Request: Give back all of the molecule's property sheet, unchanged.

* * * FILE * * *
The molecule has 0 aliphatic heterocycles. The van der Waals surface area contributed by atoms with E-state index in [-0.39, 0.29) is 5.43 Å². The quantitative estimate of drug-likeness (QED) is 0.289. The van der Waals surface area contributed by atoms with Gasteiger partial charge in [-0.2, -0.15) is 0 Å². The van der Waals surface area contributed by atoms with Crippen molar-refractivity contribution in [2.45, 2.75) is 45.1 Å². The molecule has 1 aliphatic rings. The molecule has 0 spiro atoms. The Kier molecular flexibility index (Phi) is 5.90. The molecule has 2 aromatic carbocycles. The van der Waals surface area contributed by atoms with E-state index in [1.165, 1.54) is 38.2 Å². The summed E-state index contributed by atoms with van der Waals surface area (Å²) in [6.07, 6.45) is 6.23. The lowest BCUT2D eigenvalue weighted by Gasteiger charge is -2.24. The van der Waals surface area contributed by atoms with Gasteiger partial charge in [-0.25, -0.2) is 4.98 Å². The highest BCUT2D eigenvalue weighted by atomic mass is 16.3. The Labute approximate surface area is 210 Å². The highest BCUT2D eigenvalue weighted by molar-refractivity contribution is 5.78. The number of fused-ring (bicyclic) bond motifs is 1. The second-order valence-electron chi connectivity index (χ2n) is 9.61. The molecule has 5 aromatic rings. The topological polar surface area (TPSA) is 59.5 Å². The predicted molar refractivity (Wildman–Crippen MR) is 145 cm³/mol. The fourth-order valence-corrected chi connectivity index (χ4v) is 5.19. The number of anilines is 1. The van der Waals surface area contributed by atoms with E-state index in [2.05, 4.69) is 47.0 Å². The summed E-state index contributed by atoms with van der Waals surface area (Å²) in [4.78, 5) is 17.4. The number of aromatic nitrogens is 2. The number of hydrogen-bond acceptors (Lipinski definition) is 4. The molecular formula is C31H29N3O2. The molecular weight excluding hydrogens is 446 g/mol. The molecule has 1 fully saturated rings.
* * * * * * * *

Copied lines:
The molecule has 0 aliphatic heterocycles. The van der Waals surface area contributed by atoms with E-state index in [-0.39, 0.29) is 5.43 Å². The quantitative estimate of drug-likeness (QED) is 0.289. The van der Waals surface area contributed by atoms with Gasteiger partial charge in [-0.2, -0.15) is 0 Å². The van der Waals surface area contributed by atoms with Crippen molar-refractivity contribution in [2.45, 2.75) is 45.1 Å². The molecule has 1 aliphatic rings. The molecule has 0 spiro atoms. The Kier molecular flexibility index (Phi) is 5.90. The molecule has 2 aromatic carbocycles. The van der Waals surface area contributed by atoms with E-state index in [1.165, 1.54) is 38.2 Å². The summed E-state index contributed by atoms with van der Waals surface area (Å²) in [6.07, 6.45) is 6.23. The lowest BCUT2D eigenvalue weighted by Gasteiger charge is -2.24. The van der Waals surface area contributed by atoms with Gasteiger partial charge in [-0.25, -0.2) is 4.98 Å². The highest BCUT2D eigenvalue weighted by atomic mass is 16.3. The Labute approximate surface area is 210 Å². The highest BCUT2D eigenvalue weighted by molar-refractivity contribution is 5.78. The number of fused-ring (bicyclic) bond motifs is 1. The second-order valence-electron chi connectivity index (χ2n) is 9.61. The molecule has 5 aromatic rings. The topological polar surface area (TPSA) is 59.5 Å². The predicted molar refractivity (Wildman–Crippen MR) is 145 cm³/mol. The fourth-order valence-corrected chi connectivity index (χ4v) is 5.19. The number of anilines is 1. The van der Waals surface area contributed by atoms with E-state index in [2.05, 4.69) is 47.0 Å². The summed E-state index contributed by atoms with van der Waals surface area (Å²) in [4.78, 5) is 17.4. The number of aromatic nitrogens is 2. The number of hydrogen-bond acceptors (Lipinski definition) is 4. The molecular formula is C31H29N3O2. The molecular weight excluding hydrogens is 446 g/mol. The molecule has 1 fully saturated rings.